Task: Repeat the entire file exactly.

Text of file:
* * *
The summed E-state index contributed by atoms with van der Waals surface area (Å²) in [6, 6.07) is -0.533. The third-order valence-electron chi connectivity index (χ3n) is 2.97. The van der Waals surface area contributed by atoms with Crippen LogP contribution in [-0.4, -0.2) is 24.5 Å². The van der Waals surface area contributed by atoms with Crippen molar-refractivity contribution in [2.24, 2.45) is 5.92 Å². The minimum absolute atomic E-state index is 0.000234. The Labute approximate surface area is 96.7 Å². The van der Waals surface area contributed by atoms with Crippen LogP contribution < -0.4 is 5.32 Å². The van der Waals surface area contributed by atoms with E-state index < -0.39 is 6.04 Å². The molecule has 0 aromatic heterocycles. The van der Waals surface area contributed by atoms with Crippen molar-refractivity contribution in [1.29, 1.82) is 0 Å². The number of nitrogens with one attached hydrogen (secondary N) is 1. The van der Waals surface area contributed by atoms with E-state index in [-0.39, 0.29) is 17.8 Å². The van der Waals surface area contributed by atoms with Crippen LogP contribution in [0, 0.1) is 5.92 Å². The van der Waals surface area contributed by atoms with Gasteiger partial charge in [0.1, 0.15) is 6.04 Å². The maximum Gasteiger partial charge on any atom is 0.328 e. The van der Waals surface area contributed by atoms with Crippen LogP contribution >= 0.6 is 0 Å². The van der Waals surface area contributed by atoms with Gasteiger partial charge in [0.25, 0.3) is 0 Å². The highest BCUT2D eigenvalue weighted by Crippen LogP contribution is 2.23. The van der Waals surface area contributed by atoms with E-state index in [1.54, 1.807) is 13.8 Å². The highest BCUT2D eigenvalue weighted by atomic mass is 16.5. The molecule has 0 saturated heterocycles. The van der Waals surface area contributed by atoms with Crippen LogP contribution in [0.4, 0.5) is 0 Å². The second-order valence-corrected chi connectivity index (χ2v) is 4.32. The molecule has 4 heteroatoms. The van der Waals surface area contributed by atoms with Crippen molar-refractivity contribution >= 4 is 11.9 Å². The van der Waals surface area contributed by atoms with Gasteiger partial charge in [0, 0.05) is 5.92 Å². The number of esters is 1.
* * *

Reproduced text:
The summed E-state index contributed by atoms with van der Waals surface area (Å²) in [6, 6.07) is -0.533. The third-order valence-electron chi connectivity index (χ3n) is 2.97. The van der Waals surface area contributed by atoms with Crippen LogP contribution in [-0.4, -0.2) is 24.5 Å². The van der Waals surface area contributed by atoms with Crippen molar-refractivity contribution in [2.24, 2.45) is 5.92 Å². The minimum absolute atomic E-state index is 0.000234. The Labute approximate surface area is 96.7 Å². The van der Waals surface area contributed by atoms with Crippen LogP contribution < -0.4 is 5.32 Å². The van der Waals surface area contributed by atoms with E-state index < -0.39 is 6.04 Å². The molecule has 0 aromatic heterocycles. The van der Waals surface area contributed by atoms with Crippen molar-refractivity contribution in [1.29, 1.82) is 0 Å². The number of nitrogens with one attached hydrogen (secondary N) is 1. The van der Waals surface area contributed by atoms with E-state index in [-0.39, 0.29) is 17.8 Å². The van der Waals surface area contributed by atoms with Crippen LogP contribution in [0, 0.1) is 5.92 Å². The van der Waals surface area contributed by atoms with Gasteiger partial charge in [0.1, 0.15) is 6.04 Å². The maximum Gasteiger partial charge on any atom is 0.328 e. The van der Waals surface area contributed by atoms with Crippen LogP contribution >= 0.6 is 0 Å². The van der Waals surface area contributed by atoms with Gasteiger partial charge in [0.25, 0.3) is 0 Å². The highest BCUT2D eigenvalue weighted by Crippen LogP contribution is 2.23. The van der Waals surface area contributed by atoms with E-state index in [1.54, 1.807) is 13.8 Å². The highest BCUT2D eigenvalue weighted by atomic mass is 16.5. The molecule has 0 saturated heterocycles. The van der Waals surface area contributed by atoms with Crippen LogP contribution in [0.4, 0.5) is 0 Å². The second-order valence-corrected chi connectivity index (χ2v) is 4.32. The molecule has 4 heteroatoms. The van der Waals surface area contributed by atoms with Crippen molar-refractivity contribution >= 4 is 11.9 Å². The van der Waals surface area contributed by atoms with Gasteiger partial charge in [0, 0.05) is 5.92 Å². The number of esters is 1.